Army court-martials four officers, 16 others in Borno
• Why Boko Haram remnants are still in North East, by COAS
No fewer than 20 soldiers including four officers are being court-martialed for various offences allegedly committed in the prosecution of the war on terror in North-East.
Inaugurating a seven-member General Court Martial (GCM) at the Maiduguri Media Centre, the Acting General Officer Commanding 7 Division, Nigerian Army, Brig-Gen. Victor Ezugwu said that the trial of four officers and 16 junior others was to achieve a quick dispensation of justice within the framework of the statute books.
Gen. Ezugwu, who noted that discipline is the bedrock of the military profession, said that to have a disciplined body of officers and men, there must be justice. “It is when there is justice that discipline can be achieved.” According to the army chief, it is important for the prosecution and the accused persons, including their counsel, to be mindful of this fact and strive to shun all forms of antics that could result in frivolous adjournments and delays in trial processes.
He said that justice delayed is justice denied.
“The President, Brig-Gen. Olusegun Adeniyi and six other members of the court martial must dispense this all-important assignment in accordance with the extant laws and ensure that your opinion on all the cases brought before you is not in any way beclouded with bias, external pressure or extraneous factors,” he said.
According to Ezugwu, the outcome of the court martial must be based on careful appreciation of the whole facts of each case and evidence placed before the court.
For the accused, Ezugwu said: “Be assured that you are all presumed innocent until this honourable court finds otherwise. Your right to fair hearing and other fundamental human rights would be adhered to throughout this trial.”
He said that the Nigerian Army, through the court martial, should not condone cases of violation of laws of armed conflict in the discharge of constitutional responsibilities.
He said the accused persons could appeal verdicts passed by the GCM at the appeal and Supreme courts.
Meanwhile, the Chief of Army Staff (COAS), Lt.-Gen. Tukur Buratai, has said there are still remnants of the terrorists in some parts of the North-East due to the vast nature of the region.
The Army chief spoke when the three service chiefs, comprising the Army, Navy and Air Force, were at the National Institute for Policy and Strategic Studies (NIPSS), Kuru, Jos, on Tuesday to present papers to the Course 38 participants on their preparedness to ward off any internal and external aggression.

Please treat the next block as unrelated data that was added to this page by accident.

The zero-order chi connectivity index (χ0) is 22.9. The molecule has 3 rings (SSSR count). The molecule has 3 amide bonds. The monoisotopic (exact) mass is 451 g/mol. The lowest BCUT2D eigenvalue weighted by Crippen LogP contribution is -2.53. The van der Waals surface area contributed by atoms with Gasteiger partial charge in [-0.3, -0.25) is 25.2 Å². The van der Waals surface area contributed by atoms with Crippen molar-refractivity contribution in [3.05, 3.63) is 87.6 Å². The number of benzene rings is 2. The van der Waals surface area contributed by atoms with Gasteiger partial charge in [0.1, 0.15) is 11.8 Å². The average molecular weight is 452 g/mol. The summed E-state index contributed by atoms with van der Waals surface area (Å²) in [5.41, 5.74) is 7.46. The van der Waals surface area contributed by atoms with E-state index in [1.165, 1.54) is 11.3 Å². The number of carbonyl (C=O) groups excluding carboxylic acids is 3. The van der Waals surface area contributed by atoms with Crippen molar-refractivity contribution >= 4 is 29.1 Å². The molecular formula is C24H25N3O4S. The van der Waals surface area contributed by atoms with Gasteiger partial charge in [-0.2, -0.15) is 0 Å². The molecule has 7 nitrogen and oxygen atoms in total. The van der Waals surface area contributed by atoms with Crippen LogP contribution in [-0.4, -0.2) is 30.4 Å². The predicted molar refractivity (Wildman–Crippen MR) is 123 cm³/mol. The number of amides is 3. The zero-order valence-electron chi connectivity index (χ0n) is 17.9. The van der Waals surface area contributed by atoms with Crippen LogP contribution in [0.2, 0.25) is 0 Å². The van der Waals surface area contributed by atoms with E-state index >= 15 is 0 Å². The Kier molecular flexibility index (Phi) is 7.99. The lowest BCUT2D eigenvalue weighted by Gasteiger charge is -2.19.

The service chiefs also spoke on how the military has been able to demystify the Boko Haram insurgents, saying the terrorists were only struggling for survival as a result of being routed from their strongholds.
Buratai said the terrorists still exist in scattered and uncoordinated nooks and crannies of the northeastern part of the country. “They (terrorists) still exist in the region, especially Borno, as the area is diverse and some parts cannot be easily accessed. The land is so vast; the North-East is very, very vast. You never appreciate it until you fly over that area or even drive around.
“Those remote areas are so difficult, diverse and thick with a very difficult terrain. Now that it is the rainy season, it is very difficult to move heavy equipment, heavy tracking vehicles into some of those areas. The best time is the dry season.”
The Army chief, whose presentation held the attention of the audience, added that President Muhammadu Buhari’s decision to relocate the military control and command centre from Abuja to Maiduguri was highly strategic in the counter-insurgency operation.
Also yesterday, the Al-Hayah Cattle Breeders Association of Nigeria (ACBAN) said that about 1,900 herdsmen were killed by the Boko Haram insurgents in various attacks in Borno State between 2012 and 2015.
Chairman of the association, Ibrahim Mafa, disclosed this at a news conference in Maiduguri, while briefing journalists on the massacre of herdsmen by terrorists in various villages and towns in the state.
According to him, members of the association also lost about 169, 000 cows; 63, 000 rams; goats and sheep to the insurgency.
Mafa said that during the over three-year insurgency, some of the rustled livestock were kept around Dikwa and Bama axis for onward transportation and sale to other parts of the country, including Chad, Niger and Cameroun.
“We also lost about 400, 000 bags of grains and a higher number of our members were displaced,” said Mafa. He added that most of the herdsmen lost cows, property and houses worth billions of naira from 10 councils in northern Borno.
He appealed to the federal and state governments to “intervene and assist” members of ACBAN who are in dire need to survive in the livestock industry.
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